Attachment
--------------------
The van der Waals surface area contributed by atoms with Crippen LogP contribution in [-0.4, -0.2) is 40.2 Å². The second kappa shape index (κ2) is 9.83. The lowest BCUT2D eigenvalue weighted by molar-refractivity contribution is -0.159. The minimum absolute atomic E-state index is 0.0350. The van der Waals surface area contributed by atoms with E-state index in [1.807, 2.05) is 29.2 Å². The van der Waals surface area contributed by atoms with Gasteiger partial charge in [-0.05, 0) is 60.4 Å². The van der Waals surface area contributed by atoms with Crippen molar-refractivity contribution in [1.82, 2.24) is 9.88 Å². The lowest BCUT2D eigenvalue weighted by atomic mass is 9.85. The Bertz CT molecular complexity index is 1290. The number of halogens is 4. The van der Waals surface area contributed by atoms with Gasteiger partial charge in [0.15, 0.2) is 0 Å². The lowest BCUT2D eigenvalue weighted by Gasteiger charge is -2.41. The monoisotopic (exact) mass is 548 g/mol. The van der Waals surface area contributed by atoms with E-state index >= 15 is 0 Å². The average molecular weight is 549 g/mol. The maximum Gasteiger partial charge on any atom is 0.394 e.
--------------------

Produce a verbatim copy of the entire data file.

The van der Waals surface area contributed by atoms with Crippen LogP contribution in [-0.4, -0.2) is 40.2 Å². The second kappa shape index (κ2) is 9.83. The lowest BCUT2D eigenvalue weighted by molar-refractivity contribution is -0.159. The minimum absolute atomic E-state index is 0.0350. The van der Waals surface area contributed by atoms with E-state index in [1.807, 2.05) is 29.2 Å². The van der Waals surface area contributed by atoms with Gasteiger partial charge in [-0.05, 0) is 60.4 Å². The van der Waals surface area contributed by atoms with Crippen molar-refractivity contribution in [1.82, 2.24) is 9.88 Å². The lowest BCUT2D eigenvalue weighted by atomic mass is 9.85. The Bertz CT molecular complexity index is 1290. The number of halogens is 4. The van der Waals surface area contributed by atoms with Gasteiger partial charge in [0.15, 0.2) is 0 Å². The lowest BCUT2D eigenvalue weighted by Gasteiger charge is -2.41. The monoisotopic (exact) mass is 548 g/mol. The van der Waals surface area contributed by atoms with E-state index >= 15 is 0 Å². The average molecular weight is 549 g/mol. The maximum Gasteiger partial charge on any atom is 0.394 e.